Outside of the theaters, 2016 was one of the most tumultuous years around the globe, especially politically with Brexit and a US presidential election that saw “the virulent madness” prophesied in 1976’s Network come to a red-hot orange, roiling, boiling head. The greatest of films often speak to the times in which they were made, and 2016 saw tumult of the artistic kind in cinema mirroring (whether intentionally or not) what had been bubbling up in society for years. If it proved anything, it’s that art is 50% the artist’s intent, and 50% the lens with which the audience views it through. Artists and audiences alike brought heavy baggage into the theaters, and we witnessed some potential masterpieces.
For me, the year’s most memorable film, Arrival, allowed the audience to breathe a collective sigh of relief at just the right time and showed us life is still worth living even when we know how (potentially horrifically) it will end. The lovely and melancholy musical La La Land arrived at the tail end of the year to remind us it’s still okay to dream big, even when those dreams don’t always play out how we originally hoped (hope is not a strategy…but hard work is). The masterful character study Moonlight showed humanity and beauty can still be found even in the most dire of circumstances, and the search for one’s true self is a continuing journey. The true-story Loving uncovered the most sturdy bricks for building a compassionate society are quiet dignity, grace, and steady determination to fight for what’s right. Then there was the neo-western Hell or High Water, which tapped into some of the same economic rage a certain political campaign did, and showed presciently that sometimes “what don’t ya want?” is what you accidentally bring upon yourself.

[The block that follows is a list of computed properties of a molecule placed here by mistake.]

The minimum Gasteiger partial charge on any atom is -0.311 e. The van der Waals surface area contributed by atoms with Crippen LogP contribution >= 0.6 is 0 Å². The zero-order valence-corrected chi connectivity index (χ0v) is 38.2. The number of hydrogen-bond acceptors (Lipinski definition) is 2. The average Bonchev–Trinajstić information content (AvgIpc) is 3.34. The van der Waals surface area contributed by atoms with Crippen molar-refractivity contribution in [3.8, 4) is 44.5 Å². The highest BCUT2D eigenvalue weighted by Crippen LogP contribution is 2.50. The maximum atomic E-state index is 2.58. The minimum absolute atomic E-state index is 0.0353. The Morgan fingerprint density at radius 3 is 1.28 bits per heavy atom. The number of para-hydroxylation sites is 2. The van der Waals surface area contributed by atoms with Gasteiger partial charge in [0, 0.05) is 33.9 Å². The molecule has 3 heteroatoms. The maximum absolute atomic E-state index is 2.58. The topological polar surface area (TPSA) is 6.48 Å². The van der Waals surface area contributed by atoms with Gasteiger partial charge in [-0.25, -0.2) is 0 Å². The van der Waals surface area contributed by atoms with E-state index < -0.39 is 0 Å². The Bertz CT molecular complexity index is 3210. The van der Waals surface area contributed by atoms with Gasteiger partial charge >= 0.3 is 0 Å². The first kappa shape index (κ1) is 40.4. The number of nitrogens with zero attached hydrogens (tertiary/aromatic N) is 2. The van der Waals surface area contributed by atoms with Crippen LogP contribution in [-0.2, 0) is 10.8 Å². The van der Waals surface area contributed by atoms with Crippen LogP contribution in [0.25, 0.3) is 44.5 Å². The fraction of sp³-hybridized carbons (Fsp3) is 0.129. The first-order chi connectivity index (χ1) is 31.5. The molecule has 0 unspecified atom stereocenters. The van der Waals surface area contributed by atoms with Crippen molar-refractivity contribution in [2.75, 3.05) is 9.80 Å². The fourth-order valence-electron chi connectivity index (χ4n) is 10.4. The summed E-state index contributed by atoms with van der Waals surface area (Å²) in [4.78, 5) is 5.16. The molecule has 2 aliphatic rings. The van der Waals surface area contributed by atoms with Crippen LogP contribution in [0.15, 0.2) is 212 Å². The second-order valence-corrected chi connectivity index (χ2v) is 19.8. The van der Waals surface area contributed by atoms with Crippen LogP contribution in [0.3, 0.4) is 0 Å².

My Top Ten picks for 2016 have been chosen with some initial thoughts and links to my full reviews below:
- Arrival – d. Denis Villeneuve – “I breathed a deep sigh (of relief), as I instantly knew we were in the hands of a master at the height of his craft.”
- La La Land – d. Damien Chazelle – “It’s possibly the defining fluff piece of our times, and it is beautiful.”
- Moonlight – d. Barry Jenkins – “We leave the theater like Jenkins leaves the two characters of Chiron and Kevin. Quietly. Hopeful.”
- Loving – d. Jeff Nichols – “Nichols works with his usual cohorts…to produce a wonderfully shaded and complex work whose deceptively simple aesthetics provide the calm surface upon which big ideas roil underneath.”
- Hell or High Water – d. David Mackenzie – “And you gotta ask yourself throughout the film…what don’t the characters want? Bridges doesn’t want to go down in a blaze of glory…right? The bank robbing brothers (Chris Pine – the good one, and Ben Foster – the bad one) don’t want to hurt anybody…right? Nobody in West Texas wants to use their concealed gun, it’s just for protection…right? Well, maybe wrong…”
- Midnight Special – d. Jeff Nichols – “In this way, Nichols masterfully uses the science fiction genre as a vehicle to explore modern-day societal fears.”
- Nocturnal Animals – d. Tom Ford – “In a bizarrely humanist bent, it’s also an infinitely sad testament to the spectre past relationships and traumatic break-ups cast upon one’s ensuing life.”
- Eye in the Sky – d. Gavin Hood – “(It) offers no easy answers to the questions is poses. But make no mistake. Action will be taken. And the war machine marches on. “
- Cemetery of Splendor – d. Apichatpong Weerasethakul – “I would say you don’t want to go into a Weerasethakul film cold, but one of his somnambulist odes needs to be your first, so why not this?”
- The Invitation – d. Karyn Kusama – “What makes (It) so shocking isn’t how the party devolves into a horror show (anyone could’ve predicted this) but how much emotional trauma marks the terror and turns it all into a grand metaphor for grief and loss.”
- The Jungle Book – d. Jon Favreau
- Southside with You – d. Richard Tanne
- Sunset Song – d. Terence Davies
Notable Omissions (films I’ve yet to see that are showing up on a many Top Ten lists): Manchester by the Sea, Lion, Fences, Hidden Figures, Silence
Note to Readers: I’ve decided, in an effort to simplify things, to put an end to my Annual Davies Awards and instead do a more traditional Top Ten list of my favorite films from the year going forward.
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Written by David H. Schleicher